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A Root Cause Medicine Protocol For Patients With Hot Flashes: Testing, Therapeutic Diet, and Supportive Supplements

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A Root Cause Medicine Protocol For Patients With Hot Flashes: Testing, Therapeutic Diet, and Supportive Supplements

Hot flashes are one of the most common menopausal vasomotor symptoms, affecting more than 80% of menopausal women. Of these women, 65% will complain of hot flashes for over two years and 36% for more than five years (12). With the correct treatment, hot flashes can be treated. This article will discuss considerations for evaluating and treating hot flashes, focusing on those caused by hormonal imbalances during the perimenopausal and menopausal periods of a woman's life.


What Are Hot Flashes?

Hot flashes are sudden, episodic sensations of heat felt on the chest, neck, and face. They are often accompanied by sweating and reddening of the skin. Hot flashes vary in duration and intensity but typically last one to five minutes. They can be very uncomfortable and disruptive to daily activities and sleep, especially if they occur frequently. 

What Do Hot Flashes Feel Like?

Hot flashes are often accompanied by sweating, heart palpitations, headache, weakness, fatigue, and anxiety. These episodes' duration, intensity, and frequency will vary between individuals. (10

Regarding perimenopausal and menopausal hot flashes, the frequency and severity tend to increase during the perimenopausal transition. Hot flashes can occur several times per week or up to ten times daily and generally last less than five minutes. Menopausal hot flashes can persist for months to years after a woman's final menstrual period, on average lasting 1.2 years after onset. (12

What Are the Possible Causes of Hot Flashes?

Various hormones and neurotransmitters modulate hot flashes through their role in central thermoregulation. The hypothalamus is a part of the brain responsible for regulating body temperature. It contains receptors that are sensitive to changes in estrogen levels. As women go through menopause and perimenopause, their estrogen levels naturally decline. Estrogen plays a role in maintaining the stability of the hypothalamus and its control over body temperature. With decreasing estrogen levels, the hypothalamus can become more sensitive and reactive to minor changes in body temperature. It may misinterpret the body as being too hot, even when it's not, triggering a response to cool down. In response to the misinterpreted overheating signal, the hypothalamus sends signals to dilate blood vessels and increase blood flow to the skin's surface. This can lead to a sudden rush of warmth, reddening of the skin, and sweating. (20

Serotonin and norepinephrine may also play a role in hot flashes. In addition to regulating mood and emotions, serotonin regulates body temperature. Fluctuations in serotonin during menopause may contribute to the occurrence of hot flashes. This is supported by the fact that selective serotonin reuptake inhibitors (SSRIs), which increase the availability of serotonin in the brain, are often prescribed to manage hot flashes. Norepinephrine plays a role in the "fight or flight" stress response. Research has documented rising plasma levels of norepinephrine metabolites, which trigger peripheral dilation of blood vessels, before and during hot flashes (12).

Hot flashes can be triggered or exacerbated by various factors, including stress, hot weather, smoking, spicy foods, drinking caffeinated and alcoholic beverages, and tight-fitting clothing.

In women of any age, it is important to rule out pathologies that can cause hot flashes as a symptom. The differential diagnosis for hot flashes includes:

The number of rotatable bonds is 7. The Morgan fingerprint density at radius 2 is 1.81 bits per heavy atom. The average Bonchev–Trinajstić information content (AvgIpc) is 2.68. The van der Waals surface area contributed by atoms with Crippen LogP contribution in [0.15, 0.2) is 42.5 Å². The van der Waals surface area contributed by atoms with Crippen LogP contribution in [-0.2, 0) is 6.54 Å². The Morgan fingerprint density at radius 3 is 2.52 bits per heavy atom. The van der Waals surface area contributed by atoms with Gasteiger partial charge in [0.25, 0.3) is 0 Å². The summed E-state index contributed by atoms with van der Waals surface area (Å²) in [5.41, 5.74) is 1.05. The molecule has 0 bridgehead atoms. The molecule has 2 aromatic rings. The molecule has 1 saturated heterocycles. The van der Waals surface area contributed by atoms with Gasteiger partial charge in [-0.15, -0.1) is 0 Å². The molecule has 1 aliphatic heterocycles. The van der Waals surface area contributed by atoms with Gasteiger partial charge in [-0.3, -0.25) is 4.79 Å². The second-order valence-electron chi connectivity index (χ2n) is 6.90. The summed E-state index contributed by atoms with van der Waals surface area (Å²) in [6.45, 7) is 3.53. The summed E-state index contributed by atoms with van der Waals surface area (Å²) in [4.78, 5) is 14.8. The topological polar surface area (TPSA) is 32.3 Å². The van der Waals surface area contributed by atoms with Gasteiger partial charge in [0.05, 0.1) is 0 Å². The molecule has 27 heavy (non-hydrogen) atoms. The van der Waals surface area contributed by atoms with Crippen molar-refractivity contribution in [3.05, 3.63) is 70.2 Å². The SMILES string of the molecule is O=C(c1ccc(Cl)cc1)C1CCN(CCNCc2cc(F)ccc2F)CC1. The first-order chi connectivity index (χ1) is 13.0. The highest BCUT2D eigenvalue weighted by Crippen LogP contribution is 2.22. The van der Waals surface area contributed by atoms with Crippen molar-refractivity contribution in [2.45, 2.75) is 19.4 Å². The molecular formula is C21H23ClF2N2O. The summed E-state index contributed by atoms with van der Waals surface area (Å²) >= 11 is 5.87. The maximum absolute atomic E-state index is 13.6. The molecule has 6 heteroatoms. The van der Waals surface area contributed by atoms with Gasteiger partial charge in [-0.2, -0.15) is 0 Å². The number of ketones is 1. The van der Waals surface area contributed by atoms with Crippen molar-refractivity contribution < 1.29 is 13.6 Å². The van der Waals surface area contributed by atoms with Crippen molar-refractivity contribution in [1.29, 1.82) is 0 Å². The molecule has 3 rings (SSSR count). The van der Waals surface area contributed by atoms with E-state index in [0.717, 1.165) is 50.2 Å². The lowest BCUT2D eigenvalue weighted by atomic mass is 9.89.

• Allergies and anaphylaxis
  • Carcinoid tumors
  • Drug and alcohol use
  • Food sensitivities (6
  • Infection
  • Medication side effects
  • Pheochromocytoma
  • Systemic mastocytosis and mast cell activation syndrome
  • Thyroid disorders

Functional Medicine Labs to Test for Root Cause of Hot Flashes

If your doctor suspects a medical condition other than (peri)menopause as the cause of hot flashes, they will order a combination of tests to investigate. Depending on your history and symptoms, this may include a complete blood count (CBC), comprehensive metabolic panel (CMP), thyroid panel, tryptase, histamine, urinary metanephrines and catecholamines, and allergy testing.

Hormone testing can provide valuable information regarding how the body synthesizes, metabolizes, and eliminates hormones from the body. Various functional medicine tests are available to provide an in-depth analysis of hormone imbalances contributing to hot flash severity and frequency. 

Female Hormone Panel

Female sex hormones, including estrogen, progesterone, FSH, and LH, are used to track the perimenopausal transition and diagnose menopause. Blood testing provides a snapshot of hormonal balance at the time of the blood draw. However, this type of testing cannot provide insight into hormone fluctuations throughout the menstrual cycle or how the body's detoxification systems metabolize the hormones. 

Therefore, a popular functional medicine test panel is the DUTCH test, which uses salivary and urinary samples to measure the metabolites of sex and adrenal hormones. This test can detect dysfunctional hormone metabolism and stress responses as causes of hot flashes. This test also measures organic acids, which may indicate nutritional and neurotransmitter imbalances known to contribute to hot flashes and other menopausal symptoms. 


Conventional Treatment for Menopausal Hot Flashes

According to the American Academy of Family Physicians, there is insufficient evidence to suggest that lifestyle modifications effectively treat hot flashes. Instead, they recommend hormonal and nonhormonal options for managing hot flashes in menopausal women. Estrogen is the most effective treatment for hot flashes and should be combined with progesterone in women with intact uteruses. Hormone replacement is used in the smallest effective dose for the shortest possible duration. Other non-hormonal pharmaceutical treatment options for hot flashes include low-dose SSRIs and gabapentin. (9

Integrative Medicine Protocol for Menopausal Hot Flashes

In addition to bioidentical hormone replacement (HRT) and natural supplements to balance estrogen and progesterone levels, an integrative treatment protocol will also incorporate nutritional, stress management, and sleep hygiene modifications to address the imbalances in the body and environmental triggers contributing to hot flashes.